The U.S. Drought Portal is an online portal that connects users to a variety of drought-, hydrological-, climate- and climate impact-related tools, products, regional programs, and resources. User-friendly and accessible products include current drought and climate monitoring platforms (e.g., the U.S. Drought Monitor), drought impact reporting and monitoring databases (e.g., the Drought Impacts Reporter), and forecasts related to drought and other climatological conditions.

Storm Water Management Model Climate Adjustment Tool (SWMM-CAT)

Tool Overview: 

SWMM-CAT allows users to evaluate climate change impacts on stormwater runoff volume and quality, and to explore how the application of various low-impact development (LID) options can be used to alter these hydrological parameters. SWMM provides a spatial and temporal analysis of runoff quality and quantity by dividing basins into multiple sub-catchment areas and analyzing runoff at different time steps.

Soil Climate Analysis Network (SCAN)

Tool Overview: 

The Soil Climate Analysis Network (SCAN) is a network of monitoring sites established in agricultural and other areas across the United States. Soil moisture, soil temperature, precipitation, wind, and soil radiation data from these sites is collected, compiled, and presented via the online SCAN mapping tool. Using the mapping tool, users can access and explore real-time and recorded hydrological and climatological trends taking place in various areas of the county.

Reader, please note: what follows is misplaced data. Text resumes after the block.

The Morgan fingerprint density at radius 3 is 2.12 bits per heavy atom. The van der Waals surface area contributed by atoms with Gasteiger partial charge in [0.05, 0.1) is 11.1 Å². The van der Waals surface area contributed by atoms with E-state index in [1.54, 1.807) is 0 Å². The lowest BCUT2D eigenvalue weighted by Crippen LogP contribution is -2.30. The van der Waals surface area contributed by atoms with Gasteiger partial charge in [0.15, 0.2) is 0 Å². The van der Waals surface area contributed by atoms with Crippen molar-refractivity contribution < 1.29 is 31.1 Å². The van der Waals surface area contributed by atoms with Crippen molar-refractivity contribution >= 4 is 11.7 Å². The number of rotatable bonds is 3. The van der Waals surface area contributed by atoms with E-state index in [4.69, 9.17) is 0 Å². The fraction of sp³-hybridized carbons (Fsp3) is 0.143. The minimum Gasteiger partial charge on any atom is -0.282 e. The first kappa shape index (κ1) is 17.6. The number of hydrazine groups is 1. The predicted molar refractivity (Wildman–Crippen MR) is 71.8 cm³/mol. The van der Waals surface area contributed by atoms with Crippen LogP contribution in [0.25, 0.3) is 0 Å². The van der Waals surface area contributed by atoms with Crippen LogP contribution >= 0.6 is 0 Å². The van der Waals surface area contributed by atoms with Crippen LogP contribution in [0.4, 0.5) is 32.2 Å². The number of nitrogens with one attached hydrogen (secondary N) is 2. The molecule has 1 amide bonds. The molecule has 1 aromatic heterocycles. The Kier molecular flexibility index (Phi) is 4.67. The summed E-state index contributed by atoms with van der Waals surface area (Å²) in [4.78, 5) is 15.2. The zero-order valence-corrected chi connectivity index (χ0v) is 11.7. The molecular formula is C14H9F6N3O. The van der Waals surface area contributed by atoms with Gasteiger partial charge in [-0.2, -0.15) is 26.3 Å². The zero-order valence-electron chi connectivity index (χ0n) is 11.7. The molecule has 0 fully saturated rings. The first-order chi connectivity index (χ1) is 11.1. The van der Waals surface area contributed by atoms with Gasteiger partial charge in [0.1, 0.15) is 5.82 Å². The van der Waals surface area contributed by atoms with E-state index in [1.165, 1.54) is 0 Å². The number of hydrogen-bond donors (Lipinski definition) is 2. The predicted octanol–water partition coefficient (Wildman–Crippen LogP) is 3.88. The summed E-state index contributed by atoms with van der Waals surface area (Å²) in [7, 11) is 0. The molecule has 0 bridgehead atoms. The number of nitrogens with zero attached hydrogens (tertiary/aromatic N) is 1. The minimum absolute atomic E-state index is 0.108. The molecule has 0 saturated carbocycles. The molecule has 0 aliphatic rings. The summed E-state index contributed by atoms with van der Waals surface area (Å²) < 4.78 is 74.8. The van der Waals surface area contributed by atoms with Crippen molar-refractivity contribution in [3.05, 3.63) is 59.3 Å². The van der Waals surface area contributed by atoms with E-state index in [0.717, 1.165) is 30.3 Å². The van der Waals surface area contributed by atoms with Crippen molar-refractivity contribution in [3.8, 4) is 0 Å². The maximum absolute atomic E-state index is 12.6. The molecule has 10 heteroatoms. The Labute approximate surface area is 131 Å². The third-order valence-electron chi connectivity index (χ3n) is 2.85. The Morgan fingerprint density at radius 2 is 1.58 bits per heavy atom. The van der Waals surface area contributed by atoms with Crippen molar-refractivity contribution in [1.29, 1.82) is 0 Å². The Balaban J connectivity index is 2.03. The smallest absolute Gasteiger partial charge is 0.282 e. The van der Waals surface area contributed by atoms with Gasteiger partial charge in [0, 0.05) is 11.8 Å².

National Stormwater Calculator

Tool Overview: 

The EPA Stormwater Calculator (SWC) is a desktop tool that can be used by individuals looking to reduce stormwater runoff at the local level. The SWC generates rainfall runoff volume and frequency estimates for any location in the United States or Puerto Rico using historic rainfall data, local soil properties, and land use cover inputs. Users can manipulate the land use category and evaluate how seven different green infrastructure methods can alter runoff volume and frequency on their property.

Low Impact Development (LID) Atlas


United States
33° 50' 2.112" N, 80° 30' 28.1268" W
South Carolina US
Tool Overview: 

The atlas serves as an information sharing tool for communities and organizations interested in implementing low-impact development projects and addressing stormwater and growth-related issues that impact water quality. The tool allows user to enter data regarding existing low-impact development projects. These projects are displayed on a regional map that shows existing projects and provides information about the project type (e.g., swale/bioswale, permeable pavement, water conservation), location, land use type, construction date, and links to additional information about the project.

Inundation Analysis Tool

Tool Overview: 

The Inundation Analysis Tool is a web-based tool that analyzes how frequently and for how long high tide events have historically occurred, allowing users to better understand saltwater inundation and flooding trends for certain elevations and locations. Users select the site (must be a NOAA CO-OPS tide station), time period of interest, and the elevation for inundation pattern analysis (e.g., mean high water, mean tide level).